Chesterton Tribune

46 years of service: Fire Chief Skip Highwood dies at 66

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An obituary with times of services and visitation is below: Click here



The late Walt Pliske—former Chesterton fire chief—remembered the first time he met Skip Highwood. Skip’s father, Fireman Offley Highwood, was introducing his infant son to the guys. “He was a little baby,” Pliske told the Chesterton Tribune in 2002. “His dad brought him to the fire station and said ‘Here’s your next fire chief.’”

At around 12:30 p.m. on Thursday, Warren “Skip” Highwood died at the age of 66, and the flag at the Chesterton town hall was lowered to half mast in honor of a man who spent 46 years in the fire service, the last 18 as Chesterton fire chief.

Interim Fire Chief Mike Orlich served with Highwood for 26 years but has known him virtually his entire life. “He was my Little League coach,” Orlich said. “After a game he’d pack us into the station wagon and take us to the Dairy Queen. He was more than a firefighter and more than a chief. He was my friend.”

“And he was a chief’s chief,” Orlich said. “You can’t put into words how this will affect the department. We’ll never really get over the loss. We’ll learn to cope with it. For years to come people will talk about his contributions to the department and the fire service in the whole county.”

Highwood joined the Chesterton Volunteer Fire Department in 1962 at the age of 19. Those were the days when a man could get it into his head that he wanted to fight fires, put on a helmet, boots, and coat, jump onto the back of an engine, and pick up a hose and go to work. It doesn’t work that way anymore. Over the years Highwood watched the fire service become as much a science as a craft, an extraordinarily technical and regulated profession, and he responded accordingly, helping to found the highly regarded Duneland School of Emergency Response, which since 1991—the year after Highwood became chief—has been teaching hundreds of Midwest firefighters every year the latest in technique and technology.

Highwood was also instrumental in establishing the Porter County Fire Chiefs Association and was a long-time booster of rural departments throughout the Midwest, helping them to acquire second-hand vehicles and equipment.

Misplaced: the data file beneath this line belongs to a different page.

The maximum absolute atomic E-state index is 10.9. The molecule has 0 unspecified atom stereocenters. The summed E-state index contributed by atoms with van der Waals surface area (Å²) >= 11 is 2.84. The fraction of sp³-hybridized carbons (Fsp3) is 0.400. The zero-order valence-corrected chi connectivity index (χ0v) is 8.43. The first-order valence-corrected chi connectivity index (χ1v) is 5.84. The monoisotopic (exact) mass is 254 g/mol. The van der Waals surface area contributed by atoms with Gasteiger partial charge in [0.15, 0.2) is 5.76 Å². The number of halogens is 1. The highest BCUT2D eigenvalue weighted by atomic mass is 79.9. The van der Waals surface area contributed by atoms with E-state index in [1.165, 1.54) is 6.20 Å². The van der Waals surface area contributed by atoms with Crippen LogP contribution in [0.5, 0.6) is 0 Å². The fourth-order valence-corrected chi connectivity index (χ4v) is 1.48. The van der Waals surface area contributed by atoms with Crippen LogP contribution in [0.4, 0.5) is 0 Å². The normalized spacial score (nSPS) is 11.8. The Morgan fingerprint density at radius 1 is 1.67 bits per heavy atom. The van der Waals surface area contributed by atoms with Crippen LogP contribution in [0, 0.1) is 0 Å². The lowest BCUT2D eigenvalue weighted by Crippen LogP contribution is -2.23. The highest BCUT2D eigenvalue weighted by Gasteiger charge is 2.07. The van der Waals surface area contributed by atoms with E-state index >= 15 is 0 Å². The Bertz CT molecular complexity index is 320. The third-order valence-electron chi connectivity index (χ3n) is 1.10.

In 2002 Highwood was voted State Firefighter of the Year by the Indiana Veterans of Foreign Wars, in 2006 he was made a Sagamore of the Wabash, and in 2007 he was honored with the Paul Harris Award by the Chesterton-Porter Rotary Club for service to his community.

“He was a friend for years,” Liberty Township Volunteer Fire Chief Bill Branham said. “The loss of his experience and the loss of his guidance will be missed by all departments. He fought to the bitter end, which is the way he was.”

“Whenever I had a fire-related question, I called Skip,” Porter Fire Chief Lewis Craig said. “And he would know the answer or know how to get it. He was very knowledgeable. And he was one of the nicest persons I’ve ever met.”

“He was quietly effective,” Orlich recalled. “He would make his feelings known in a calm cool way. I don’t really ever remember him expressing anger. He had a certain way of expressing his disapproval.”

A couple of years ago, as Orlich told it—after Highwood had successfully quit smoking for a year—a CFD firefighter had a mishap driving the aerial and crushed its basket against a tree just across the street from the station. “We were all outside looking at it,” Orlich said. “Skip pulls up, gets out, looks at it, gets back in his Suburban, and goes out and buys a pack of cigarettes.”

The particular firefighter who was driving the aerial at the time told the rest of the story. “Chief Highwood didn’t say a word to me. I said, ‘You’ve got to say something. Call me a jerk.’ He goes, ‘Okay, jerk, go mail this’ and throws me an envelope. Turned out to be insurance forms for the aerial.”